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Author Topic: Moving A Hive  (Read 1446 times)

Offline Romahawk

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Moving A Hive
« on: September 02, 2005, 10:43:57 PM »
I have seen post saying to either move a hive at night or close it up and move it early in the morning to avoid loss of field bees. What I'm wondering if I moved a hive sometime in the early afternoon would the loss of bees really be that much? I prefer to be able to see and at the same time have the least amount of traffic on the road. People working, kids in school etc..
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Offline bassman1977

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Moving A Hive
« Reply #1 on: September 02, 2005, 11:17:25 PM »
You'll have a lot of bees in the field by that time of day.  If you want to move during the day, it might be best if you get a piece of screen (from a old screen door) and cover the entrance(s) with it the evening before you move.  That way you'll get most of your bees inside after they return from the field, and then won't be able to get out until you're ready.  You'll still have straggler bees trying to get in, but the loss won't be as great.
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Offline Romahawk

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Moving A Hive
« Reply #2 on: September 03, 2005, 12:00:33 AM »
Thanks, I was afraid that was what I would hear.

How about if I move the colony in the early afternoon and leave a box with new foundation (don't have any old) on the stand for the returning bees and go back in the evening to move the single box which should be very easy because it would basicaly be empty as far as weight goes. Would the field bees stay in that empty box until evening?
Never let your education interfere with your learning" --Samuel Clemens

Offline Joseph Clemens

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Moving A Hive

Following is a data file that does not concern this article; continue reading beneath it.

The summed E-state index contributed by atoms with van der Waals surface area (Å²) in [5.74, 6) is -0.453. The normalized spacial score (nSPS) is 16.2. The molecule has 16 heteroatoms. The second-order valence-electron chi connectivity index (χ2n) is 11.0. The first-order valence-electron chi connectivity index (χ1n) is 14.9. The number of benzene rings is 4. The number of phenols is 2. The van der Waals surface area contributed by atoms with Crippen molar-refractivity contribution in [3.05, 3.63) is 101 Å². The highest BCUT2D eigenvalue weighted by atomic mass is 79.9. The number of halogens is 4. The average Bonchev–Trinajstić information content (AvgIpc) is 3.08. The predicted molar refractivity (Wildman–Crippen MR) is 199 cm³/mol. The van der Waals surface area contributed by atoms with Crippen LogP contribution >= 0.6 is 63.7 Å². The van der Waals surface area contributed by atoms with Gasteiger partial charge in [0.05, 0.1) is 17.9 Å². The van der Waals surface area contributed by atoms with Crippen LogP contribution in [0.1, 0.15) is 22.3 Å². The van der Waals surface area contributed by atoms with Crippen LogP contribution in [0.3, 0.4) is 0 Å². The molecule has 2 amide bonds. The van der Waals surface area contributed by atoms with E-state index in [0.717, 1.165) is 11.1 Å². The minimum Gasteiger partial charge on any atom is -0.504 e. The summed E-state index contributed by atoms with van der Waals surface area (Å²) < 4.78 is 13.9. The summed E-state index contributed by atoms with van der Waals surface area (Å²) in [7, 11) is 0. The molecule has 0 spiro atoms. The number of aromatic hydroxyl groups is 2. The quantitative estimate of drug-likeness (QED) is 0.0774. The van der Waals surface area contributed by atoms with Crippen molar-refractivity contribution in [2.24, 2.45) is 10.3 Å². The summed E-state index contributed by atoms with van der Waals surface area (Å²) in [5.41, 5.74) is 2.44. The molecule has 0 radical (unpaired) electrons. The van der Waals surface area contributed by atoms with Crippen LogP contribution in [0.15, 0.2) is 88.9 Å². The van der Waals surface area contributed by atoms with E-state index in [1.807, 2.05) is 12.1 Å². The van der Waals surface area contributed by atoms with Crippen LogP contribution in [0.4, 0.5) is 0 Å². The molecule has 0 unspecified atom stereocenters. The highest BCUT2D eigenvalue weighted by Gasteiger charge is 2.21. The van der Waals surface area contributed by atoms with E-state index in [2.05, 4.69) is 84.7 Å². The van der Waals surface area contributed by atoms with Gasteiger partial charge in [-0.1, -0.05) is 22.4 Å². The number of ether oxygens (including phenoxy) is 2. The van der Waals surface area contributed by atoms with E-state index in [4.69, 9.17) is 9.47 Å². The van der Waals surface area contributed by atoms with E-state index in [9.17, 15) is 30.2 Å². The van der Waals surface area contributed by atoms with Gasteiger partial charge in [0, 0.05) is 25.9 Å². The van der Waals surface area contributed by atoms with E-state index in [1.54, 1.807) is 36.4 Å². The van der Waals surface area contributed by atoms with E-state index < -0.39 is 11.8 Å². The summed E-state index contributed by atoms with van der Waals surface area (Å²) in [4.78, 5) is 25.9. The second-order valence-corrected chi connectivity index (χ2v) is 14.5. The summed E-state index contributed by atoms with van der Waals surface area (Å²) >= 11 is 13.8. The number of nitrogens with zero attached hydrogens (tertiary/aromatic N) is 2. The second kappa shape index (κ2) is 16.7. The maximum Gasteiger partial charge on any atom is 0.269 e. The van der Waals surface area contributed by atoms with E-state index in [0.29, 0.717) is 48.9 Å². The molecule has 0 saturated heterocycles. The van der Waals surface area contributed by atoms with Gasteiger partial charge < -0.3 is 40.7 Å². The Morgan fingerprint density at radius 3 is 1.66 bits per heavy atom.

« Reply #3 on: September 03, 2005, 12:54:19 AM »
The field bees returning to their old location and finding an empty box (even one with foundation or combs) might join a nearby queenright colony, if one is very near their old location, especially during a strong to moderate honey flow. That's what mine do, a cluster may form at the old location, but since there are several other colonies nearby the clusters are usually absorbed by the next morning.

If you screen them in the night before it should be easier to ensure they all stay together.

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Offline Romahawk

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Moving A Hive
« Reply #4 on: September 03, 2005, 11:08:12 AM »
OK it looks like putting a screen in just before dark and moving them in the early morning sounds like the best idea... Thanks for the responses....
Never let your education interfere with your learning" --Samuel Clemens

Online Michael Bush

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Moving A Hive
« Reply #5 on: September 03, 2005, 11:55:33 PM »
I move them all the time in the day one box at a time.  If I had help and if it was convenient, I'd probably close them up after dark, but it never is.  I just move them and put a brach in fron the of the new location.  I remove all the equipment and just before dark, if there are still bees at the old site, I'll put an empty box with a bottom and lid.  After dark I'll close that up and move it right next to the new site with a branch in front of it.  By the second night they have all figured out the new location.
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Offline bill

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Moving A Hive
« Reply #6 on: September 12, 2005, 12:13:17 PM »
Micheal, do you close the entrance or let them fly, when you move them in the day?
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Online Michael Bush

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Moving A Hive
« Reply #7 on: September 12, 2005, 12:56:29 PM »
Assuming I'm moving it somewhere in the same yard, I don't close anything up except the empty box with the stragglers after dark while I'm carrying it to the new site and that's only because it's dark and I don't like to face bees after dark.  They are not in the mood.  After I get it next to the new site I open it up also.

If I'm moving a hive several miles away, I'd load them on a trailer a box at a time with the trailer as close as I can get to the old hive and then wait for them to settle down, preferably dark, and then close them up.
Michael Bush
My website:  bushfarms.com/bees.htm en espanol: bushfarms.com/es_bees.htm
My book:  ThePracticalBeekeeper.com
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"Everything works if you let it."--Rick Nielsen